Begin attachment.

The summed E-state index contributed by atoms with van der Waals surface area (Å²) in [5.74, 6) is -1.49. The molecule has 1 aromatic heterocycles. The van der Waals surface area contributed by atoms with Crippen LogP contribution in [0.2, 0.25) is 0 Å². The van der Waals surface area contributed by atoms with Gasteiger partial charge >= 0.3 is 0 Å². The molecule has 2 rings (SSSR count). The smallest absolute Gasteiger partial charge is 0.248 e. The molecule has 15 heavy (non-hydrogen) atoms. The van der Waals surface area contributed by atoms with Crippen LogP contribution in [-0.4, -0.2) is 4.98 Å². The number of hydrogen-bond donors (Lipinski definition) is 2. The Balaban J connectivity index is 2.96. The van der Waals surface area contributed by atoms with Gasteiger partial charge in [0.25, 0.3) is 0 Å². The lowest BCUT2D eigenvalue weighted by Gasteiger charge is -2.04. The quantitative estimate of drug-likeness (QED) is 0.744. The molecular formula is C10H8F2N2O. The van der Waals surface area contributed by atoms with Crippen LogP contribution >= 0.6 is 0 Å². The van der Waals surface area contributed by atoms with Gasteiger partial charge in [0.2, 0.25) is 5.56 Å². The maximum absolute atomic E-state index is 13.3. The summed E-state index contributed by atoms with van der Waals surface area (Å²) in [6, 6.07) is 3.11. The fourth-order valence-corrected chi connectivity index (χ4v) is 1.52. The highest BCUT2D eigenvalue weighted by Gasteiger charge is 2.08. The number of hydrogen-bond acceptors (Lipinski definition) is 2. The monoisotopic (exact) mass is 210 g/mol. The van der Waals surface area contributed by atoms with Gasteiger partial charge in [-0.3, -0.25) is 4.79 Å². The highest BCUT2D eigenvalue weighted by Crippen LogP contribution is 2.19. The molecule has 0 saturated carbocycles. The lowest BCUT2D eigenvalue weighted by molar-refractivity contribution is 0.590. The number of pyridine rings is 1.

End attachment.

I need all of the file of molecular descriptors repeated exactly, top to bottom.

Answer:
The summed E-state index contributed by atoms with van der Waals surface area (Å²) in [5.74, 6) is -1.49. The molecule has 1 aromatic heterocycles. The van der Waals surface area contributed by atoms with Crippen LogP contribution in [0.2, 0.25) is 0 Å². The van der Waals surface area contributed by atoms with Gasteiger partial charge >= 0.3 is 0 Å². The molecule has 2 rings (SSSR count). The smallest absolute Gasteiger partial charge is 0.248 e. The molecule has 15 heavy (non-hydrogen) atoms. The van der Waals surface area contributed by atoms with Crippen LogP contribution in [-0.4, -0.2) is 4.98 Å². The number of hydrogen-bond donors (Lipinski definition) is 2. The Balaban J connectivity index is 2.96. The van der Waals surface area contributed by atoms with Gasteiger partial charge in [0.25, 0.3) is 0 Å². The lowest BCUT2D eigenvalue weighted by Gasteiger charge is -2.04. The quantitative estimate of drug-likeness (QED) is 0.744. The molecular formula is C10H8F2N2O. The van der Waals surface area contributed by atoms with Crippen LogP contribution >= 0.6 is 0 Å². The van der Waals surface area contributed by atoms with Gasteiger partial charge in [0.2, 0.25) is 5.56 Å². The maximum absolute atomic E-state index is 13.3. The summed E-state index contributed by atoms with van der Waals surface area (Å²) in [6, 6.07) is 3.11. The fourth-order valence-corrected chi connectivity index (χ4v) is 1.52. The highest BCUT2D eigenvalue weighted by Gasteiger charge is 2.08. The number of hydrogen-bond acceptors (Lipinski definition) is 2. The monoisotopic (exact) mass is 210 g/mol. The van der Waals surface area contributed by atoms with Gasteiger partial charge in [-0.3, -0.25) is 4.79 Å². The highest BCUT2D eigenvalue weighted by Crippen LogP contribution is 2.19. The molecule has 0 saturated carbocycles. The lowest BCUT2D eigenvalue weighted by molar-refractivity contribution is 0.590. The number of pyridine rings is 1.